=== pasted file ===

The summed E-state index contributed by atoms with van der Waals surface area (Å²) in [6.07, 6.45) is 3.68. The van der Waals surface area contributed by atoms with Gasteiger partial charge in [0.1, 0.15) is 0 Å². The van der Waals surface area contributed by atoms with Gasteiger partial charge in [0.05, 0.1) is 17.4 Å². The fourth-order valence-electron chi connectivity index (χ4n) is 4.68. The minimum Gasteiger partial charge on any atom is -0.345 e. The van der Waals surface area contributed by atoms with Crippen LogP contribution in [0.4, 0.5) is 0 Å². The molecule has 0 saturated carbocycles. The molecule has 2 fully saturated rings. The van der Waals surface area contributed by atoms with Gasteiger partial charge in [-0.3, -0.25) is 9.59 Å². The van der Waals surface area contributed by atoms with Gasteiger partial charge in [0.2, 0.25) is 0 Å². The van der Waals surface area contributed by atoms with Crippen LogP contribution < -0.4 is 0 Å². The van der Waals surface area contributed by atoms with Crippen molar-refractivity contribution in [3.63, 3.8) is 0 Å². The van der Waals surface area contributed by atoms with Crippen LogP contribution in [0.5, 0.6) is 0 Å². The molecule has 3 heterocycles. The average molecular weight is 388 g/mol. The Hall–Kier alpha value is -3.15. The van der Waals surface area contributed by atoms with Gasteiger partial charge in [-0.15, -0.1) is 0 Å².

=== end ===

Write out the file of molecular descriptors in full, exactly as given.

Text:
The summed E-state index contributed by atoms with van der Waals surface area (Å²) in [6.07, 6.45) is 3.68. The van der Waals surface area contributed by atoms with Gasteiger partial charge in [0.1, 0.15) is 0 Å². The van der Waals surface area contributed by atoms with Gasteiger partial charge in [0.05, 0.1) is 17.4 Å². The fourth-order valence-electron chi connectivity index (χ4n) is 4.68. The minimum Gasteiger partial charge on any atom is -0.345 e. The van der Waals surface area contributed by atoms with Crippen LogP contribution in [0.4, 0.5) is 0 Å². The molecule has 0 saturated carbocycles. The molecule has 2 fully saturated rings. The van der Waals surface area contributed by atoms with Gasteiger partial charge in [-0.3, -0.25) is 9.59 Å². The van der Waals surface area contributed by atoms with Gasteiger partial charge in [0.2, 0.25) is 0 Å². The van der Waals surface area contributed by atoms with Crippen LogP contribution < -0.4 is 0 Å². The van der Waals surface area contributed by atoms with Crippen molar-refractivity contribution in [3.63, 3.8) is 0 Å². The van der Waals surface area contributed by atoms with Crippen LogP contribution in [0.5, 0.6) is 0 Å². The molecule has 3 heterocycles. The average molecular weight is 388 g/mol. The Hall–Kier alpha value is -3.15. The van der Waals surface area contributed by atoms with Gasteiger partial charge in [-0.15, -0.1) is 0 Å².